(last edited on April 29, 2014 at 1:24 am)
As we get ready for the new year, we tell ourselves that we’d like to be more organized and more productive. That’s actually a pretty difficult problem to solve until you define what “organization” and “productivity” mean to you, and there is often an emotional component to it that takes time to figure out.
When I was getting started with my own time and task management, I had three basic questions:
- Where is my time going?
- How do I know what I should be doing?
- How do I stay focused during the day?
Where is my time going?
Do you find yourself wondering where all your time went during the day? I have a diagnostic tool called the Emergent Task Timer (ETT), which combines a time tracking form with a physical timer set to chime every 15 minutes. Start the day by writing down what you WANT to get done. Every 15 minutes, you jot down what you ACTUALLY are doing. The results can be surprising, and after a couple of weeks you’ll get an idea of what’s going on.
It’s great for developing awareness of time management, and it’s also helpful if you want to show your boss why you have so little time to get your work done when there are constant distractions. Others have found it helpful for billing time.
You can download the basic ETT forms here; I have some special lawyer billing versions available as well that I’ll find and put back up.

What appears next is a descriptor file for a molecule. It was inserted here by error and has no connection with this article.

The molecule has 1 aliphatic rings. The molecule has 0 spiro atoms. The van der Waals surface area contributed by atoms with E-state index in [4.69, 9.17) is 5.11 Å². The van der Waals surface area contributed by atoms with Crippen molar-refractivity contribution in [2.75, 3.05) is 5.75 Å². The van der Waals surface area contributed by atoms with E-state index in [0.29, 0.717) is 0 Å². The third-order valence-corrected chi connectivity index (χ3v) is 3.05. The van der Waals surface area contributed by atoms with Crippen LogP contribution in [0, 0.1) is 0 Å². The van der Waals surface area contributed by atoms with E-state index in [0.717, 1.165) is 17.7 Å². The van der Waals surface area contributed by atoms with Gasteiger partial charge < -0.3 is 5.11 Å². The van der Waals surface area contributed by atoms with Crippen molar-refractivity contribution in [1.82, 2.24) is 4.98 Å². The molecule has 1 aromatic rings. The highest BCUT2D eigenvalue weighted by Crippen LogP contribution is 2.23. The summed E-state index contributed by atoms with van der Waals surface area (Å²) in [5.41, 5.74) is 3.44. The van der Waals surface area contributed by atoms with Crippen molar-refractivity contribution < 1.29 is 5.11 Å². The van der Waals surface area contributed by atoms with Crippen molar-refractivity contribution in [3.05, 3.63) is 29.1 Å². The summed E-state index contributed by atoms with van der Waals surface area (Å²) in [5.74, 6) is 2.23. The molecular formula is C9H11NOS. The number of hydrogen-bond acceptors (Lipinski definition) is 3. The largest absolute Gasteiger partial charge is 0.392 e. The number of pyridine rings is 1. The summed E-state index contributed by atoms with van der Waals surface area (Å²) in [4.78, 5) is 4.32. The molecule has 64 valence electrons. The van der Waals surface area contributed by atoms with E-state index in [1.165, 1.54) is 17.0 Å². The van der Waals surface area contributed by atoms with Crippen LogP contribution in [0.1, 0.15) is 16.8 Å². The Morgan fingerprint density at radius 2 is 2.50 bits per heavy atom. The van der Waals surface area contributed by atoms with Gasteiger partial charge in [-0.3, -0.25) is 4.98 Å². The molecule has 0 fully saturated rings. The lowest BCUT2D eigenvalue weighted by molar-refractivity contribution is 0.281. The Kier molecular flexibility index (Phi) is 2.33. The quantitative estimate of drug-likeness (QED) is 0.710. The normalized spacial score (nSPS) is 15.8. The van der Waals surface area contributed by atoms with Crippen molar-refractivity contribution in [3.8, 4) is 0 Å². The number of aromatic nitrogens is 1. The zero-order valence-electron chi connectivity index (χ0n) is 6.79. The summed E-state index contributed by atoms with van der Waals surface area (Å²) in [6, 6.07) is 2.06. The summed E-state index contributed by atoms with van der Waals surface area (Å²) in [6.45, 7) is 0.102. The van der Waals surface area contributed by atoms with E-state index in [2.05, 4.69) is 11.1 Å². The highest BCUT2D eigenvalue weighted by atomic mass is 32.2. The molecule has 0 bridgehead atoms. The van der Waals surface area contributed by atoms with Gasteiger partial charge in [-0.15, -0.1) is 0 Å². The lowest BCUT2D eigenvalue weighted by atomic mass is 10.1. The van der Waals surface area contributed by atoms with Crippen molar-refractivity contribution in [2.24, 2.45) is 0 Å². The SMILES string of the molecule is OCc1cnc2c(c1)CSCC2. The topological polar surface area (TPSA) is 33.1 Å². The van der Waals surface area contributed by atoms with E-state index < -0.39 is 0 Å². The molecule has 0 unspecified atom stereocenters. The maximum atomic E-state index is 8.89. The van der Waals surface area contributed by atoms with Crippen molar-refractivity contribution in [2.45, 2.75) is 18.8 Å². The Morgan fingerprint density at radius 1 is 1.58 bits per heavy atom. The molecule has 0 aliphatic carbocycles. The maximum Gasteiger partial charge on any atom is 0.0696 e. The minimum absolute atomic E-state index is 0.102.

What should I be doing?
When I started doing more freelance design work, I loved the freedom. With freedom, though, comes the responsibility of deciding what to do, and with that responsibility comes the desire to do the right tasks. I start to wish that there was someone smart telling me what I should do, giving me feedback when I did something that truly benefited my business. Since I couldn’t hire a CEO, I made a stand-in tool called the Concrete Goals Tracker (CGT).
The idea behind the CGT is that there is one critical element to a successful business: revenue! However, generating that revenue is dependent on a long chain of events. For a freelance business, the primary generator of new work is (1) making things and (2) showing them to other people. Supporting these tasks are (3) research/development (4) collateral development and (4) talking to people about your work. Anything else is NOT contributing to your business.
The CGT turns these activities into a daily game of earning points for doing these tasks. As you log your points every day, you’ll see what days are good. And, given the natural urge to maximize points, you’ll be tempted to think of new ways to reframing what you’re already doing. It’s not cheating…it’s out-of-the-box thinking!
There are several versions available to download and experiment with.
How to stay focused during the day?
When you have more than a little chaos in your day, there’s the popular Emergent Task Planner (ETP), which is designed to help you “plan your day as it happens”. You start each day by picking a few tasks that you’d like to get done, and then go for it. Refer to the sheet throughout the day, and make it your anchor for determining what to do next when something doesn’t go as planned.
The form encourages you to pace yourself realistically by limiting the number of tasks and providing the means to visualize how much time you have. The ETP also provides plentiful room for you to keep notes on unexpected things, and it’s a good way to keep a log of your accomplishments through the week.
More Productivity Tools
I’ve got a number of other productivity tools that address other challenges, but the above are the most popular I believe. For 2014, I’m going to try to systemize the approach so it’s easier to know which tool might work for what situation. Good luck!